Anti-Refugee Provisions Struck from Final Intelligence Bill
New Battle Expected in 2005
Take Action! Thank Members of Congress for Saving Asylum
Earlier this month, the House and Senate overwhelmingly approved the “Intelligence Reform and Terrorism Prevention Act of 2004,” which enacts most of the recommendations of the 9/11 Commission. As a result of a House-Senate compromise, a number of misguided provisions included in the House-passed version were dropped from the final bill. Those provisions – which would have harmed refugees and resulted in sending people back to face torture – had not been recommended by the 9/11 Commission. The congressional leadership of both parties and the White House opposed efforts to include the anti-refugee provisions in the final legislation.
We want to thank all of you who wrote in to urge that these harmful provisions be dropped.
We also want to ask you to thank the bi-partisan group of Members of Congress who played a key role in opposing these provisions. This group includes Senators Susan Collins (R-ME), Joe Lieberman (D-CT), Richard Durbin (D-IL), and Sam Brownback (R-KS), and Representatives Jane Harman (D-CA), Robert Menendez (D-NJ), and Chris Smith (R-NJ).
Despite this victory for America’s commitment to protecting the persecuted, Human Rights First remains very concerned that House Members, led by Judiciary Committee Chairman James Sensenbrenner (R-WI), will continue their efforts next year to advance provisions that target refugees and torture survivors. In fact, Chairman Sensenbrenner announced his intention to attach such a package onto the first “must pass” legislation introduced in January.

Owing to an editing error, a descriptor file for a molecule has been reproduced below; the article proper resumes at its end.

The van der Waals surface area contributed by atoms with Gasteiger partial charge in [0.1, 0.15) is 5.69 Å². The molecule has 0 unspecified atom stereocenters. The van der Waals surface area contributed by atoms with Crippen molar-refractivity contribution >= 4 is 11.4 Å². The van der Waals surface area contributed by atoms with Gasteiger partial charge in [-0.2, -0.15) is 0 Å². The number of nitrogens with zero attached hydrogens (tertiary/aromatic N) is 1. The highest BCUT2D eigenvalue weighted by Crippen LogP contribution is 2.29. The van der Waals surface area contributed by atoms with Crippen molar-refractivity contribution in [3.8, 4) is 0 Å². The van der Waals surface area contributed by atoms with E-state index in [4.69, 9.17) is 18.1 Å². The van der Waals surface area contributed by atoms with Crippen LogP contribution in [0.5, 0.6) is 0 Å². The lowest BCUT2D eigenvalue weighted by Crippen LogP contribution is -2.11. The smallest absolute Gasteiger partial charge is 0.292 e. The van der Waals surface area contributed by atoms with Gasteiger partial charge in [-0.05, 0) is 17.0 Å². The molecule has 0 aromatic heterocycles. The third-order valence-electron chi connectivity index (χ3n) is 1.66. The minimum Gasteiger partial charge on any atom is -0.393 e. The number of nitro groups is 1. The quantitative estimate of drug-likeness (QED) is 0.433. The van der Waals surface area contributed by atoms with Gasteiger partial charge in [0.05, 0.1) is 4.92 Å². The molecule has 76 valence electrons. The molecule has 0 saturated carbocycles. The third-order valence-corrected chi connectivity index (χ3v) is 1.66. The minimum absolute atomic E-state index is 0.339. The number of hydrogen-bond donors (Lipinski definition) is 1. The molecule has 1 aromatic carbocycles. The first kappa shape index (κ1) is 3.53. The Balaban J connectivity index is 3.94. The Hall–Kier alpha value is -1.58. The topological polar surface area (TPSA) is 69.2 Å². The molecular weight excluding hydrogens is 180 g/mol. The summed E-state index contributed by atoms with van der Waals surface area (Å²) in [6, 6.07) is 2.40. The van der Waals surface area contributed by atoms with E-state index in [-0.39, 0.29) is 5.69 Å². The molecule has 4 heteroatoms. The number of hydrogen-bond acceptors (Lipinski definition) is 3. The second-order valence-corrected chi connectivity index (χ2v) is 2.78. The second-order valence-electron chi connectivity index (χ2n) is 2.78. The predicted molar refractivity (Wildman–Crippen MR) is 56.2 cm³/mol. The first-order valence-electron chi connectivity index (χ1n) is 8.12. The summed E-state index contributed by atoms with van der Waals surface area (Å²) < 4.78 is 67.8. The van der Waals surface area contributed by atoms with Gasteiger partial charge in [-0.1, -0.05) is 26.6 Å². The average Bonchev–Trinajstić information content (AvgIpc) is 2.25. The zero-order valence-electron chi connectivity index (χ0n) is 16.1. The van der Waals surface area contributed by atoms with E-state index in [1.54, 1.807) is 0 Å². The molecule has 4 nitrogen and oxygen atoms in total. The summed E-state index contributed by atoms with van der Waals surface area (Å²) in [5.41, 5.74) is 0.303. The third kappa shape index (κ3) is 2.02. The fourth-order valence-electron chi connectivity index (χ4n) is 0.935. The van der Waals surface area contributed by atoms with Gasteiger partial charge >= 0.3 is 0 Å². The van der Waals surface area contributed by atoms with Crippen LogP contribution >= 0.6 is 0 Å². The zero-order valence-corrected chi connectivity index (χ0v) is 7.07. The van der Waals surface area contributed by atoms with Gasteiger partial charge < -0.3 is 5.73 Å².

We will need all of you to help us fight against these new attempts to pass legislation that will harm refugees.
Additional Information and Background
The provisions that had been included in the original House bill would have put the lives and safety of victims of torture and other persecution at risk. The bill would have allowed non-citizens — including those who are likely to face torture — to be deported without an immigration court hearing; would have made it much more difficult for genuine refugees to prove their asylum cases; and would have deprived victims of torture and other persecution of meaningful judicial review. With your help, these provisions were struck from the final legislation.
The final bill does include a requirement that the General Accounting Office (GAO), Congress’ investigative arm, conduct a study and report, “to evaluate the extent to which weaknesses in the United States asylum system and withholding of removal system have been or could be exploited by aliens connected to, charged in connection with, or tied to terrorist activity.” In addition, the bill includes other immigration-related provisions and a provision authorizing a dramatic increase in the number of beds available for immigration detention.
To learn more about the bill and opposition to it visit our website.
Please thank Members of Congress for Saving Asylum